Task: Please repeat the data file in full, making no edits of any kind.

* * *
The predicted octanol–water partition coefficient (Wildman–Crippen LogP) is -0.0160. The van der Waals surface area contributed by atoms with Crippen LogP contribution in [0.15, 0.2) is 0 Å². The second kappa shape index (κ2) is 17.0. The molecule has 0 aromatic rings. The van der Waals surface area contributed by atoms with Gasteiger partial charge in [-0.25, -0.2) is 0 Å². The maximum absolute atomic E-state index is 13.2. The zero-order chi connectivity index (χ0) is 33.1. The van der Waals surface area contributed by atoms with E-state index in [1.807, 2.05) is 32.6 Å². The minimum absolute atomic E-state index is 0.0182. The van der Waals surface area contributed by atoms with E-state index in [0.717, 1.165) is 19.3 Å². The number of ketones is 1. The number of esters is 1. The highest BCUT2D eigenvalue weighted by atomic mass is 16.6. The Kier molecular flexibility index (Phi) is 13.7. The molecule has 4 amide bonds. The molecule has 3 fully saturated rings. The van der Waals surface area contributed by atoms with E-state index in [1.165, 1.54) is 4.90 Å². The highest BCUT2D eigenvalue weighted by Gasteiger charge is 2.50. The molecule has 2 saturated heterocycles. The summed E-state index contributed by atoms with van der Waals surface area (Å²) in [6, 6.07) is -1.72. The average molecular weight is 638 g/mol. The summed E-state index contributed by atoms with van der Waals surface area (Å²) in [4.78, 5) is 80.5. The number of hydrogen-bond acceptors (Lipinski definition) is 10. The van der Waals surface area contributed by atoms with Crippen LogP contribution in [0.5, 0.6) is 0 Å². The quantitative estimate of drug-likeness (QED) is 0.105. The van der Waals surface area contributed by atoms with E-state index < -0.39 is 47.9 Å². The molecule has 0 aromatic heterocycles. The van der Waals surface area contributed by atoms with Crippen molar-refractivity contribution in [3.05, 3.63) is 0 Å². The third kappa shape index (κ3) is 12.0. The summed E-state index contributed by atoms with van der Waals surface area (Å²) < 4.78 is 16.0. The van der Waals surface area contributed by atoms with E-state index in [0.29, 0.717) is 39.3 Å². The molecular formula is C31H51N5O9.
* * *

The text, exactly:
The predicted octanol–water partition coefficient (Wildman–Crippen LogP) is -0.0160. The van der Waals surface area contributed by atoms with Crippen LogP contribution in [0.15, 0.2) is 0 Å². The second kappa shape index (κ2) is 17.0. The molecule has 0 aromatic rings. The van der Waals surface area contributed by atoms with Gasteiger partial charge in [-0.25, -0.2) is 0 Å². The maximum absolute atomic E-state index is 13.2. The zero-order chi connectivity index (χ0) is 33.1. The van der Waals surface area contributed by atoms with E-state index in [1.807, 2.05) is 32.6 Å². The minimum absolute atomic E-state index is 0.0182. The van der Waals surface area contributed by atoms with E-state index in [0.717, 1.165) is 19.3 Å². The number of ketones is 1. The number of esters is 1. The highest BCUT2D eigenvalue weighted by atomic mass is 16.6. The Kier molecular flexibility index (Phi) is 13.7. The molecule has 4 amide bonds. The molecule has 3 fully saturated rings. The van der Waals surface area contributed by atoms with E-state index in [1.165, 1.54) is 4.90 Å². The highest BCUT2D eigenvalue weighted by Gasteiger charge is 2.50. The molecule has 2 saturated heterocycles. The summed E-state index contributed by atoms with van der Waals surface area (Å²) in [6, 6.07) is -1.72. The average molecular weight is 638 g/mol. The summed E-state index contributed by atoms with van der Waals surface area (Å²) in [4.78, 5) is 80.5. The number of hydrogen-bond acceptors (Lipinski definition) is 10. The van der Waals surface area contributed by atoms with Crippen LogP contribution in [0.5, 0.6) is 0 Å². The quantitative estimate of drug-likeness (QED) is 0.105. The van der Waals surface area contributed by atoms with E-state index < -0.39 is 47.9 Å². The molecule has 0 aromatic heterocycles. The van der Waals surface area contributed by atoms with Crippen molar-refractivity contribution in [3.05, 3.63) is 0 Å². The third kappa shape index (κ3) is 12.0. The summed E-state index contributed by atoms with van der Waals surface area (Å²) < 4.78 is 16.0. The van der Waals surface area contributed by atoms with E-state index in [0.29, 0.717) is 39.3 Å². The molecular formula is C31H51N5O9.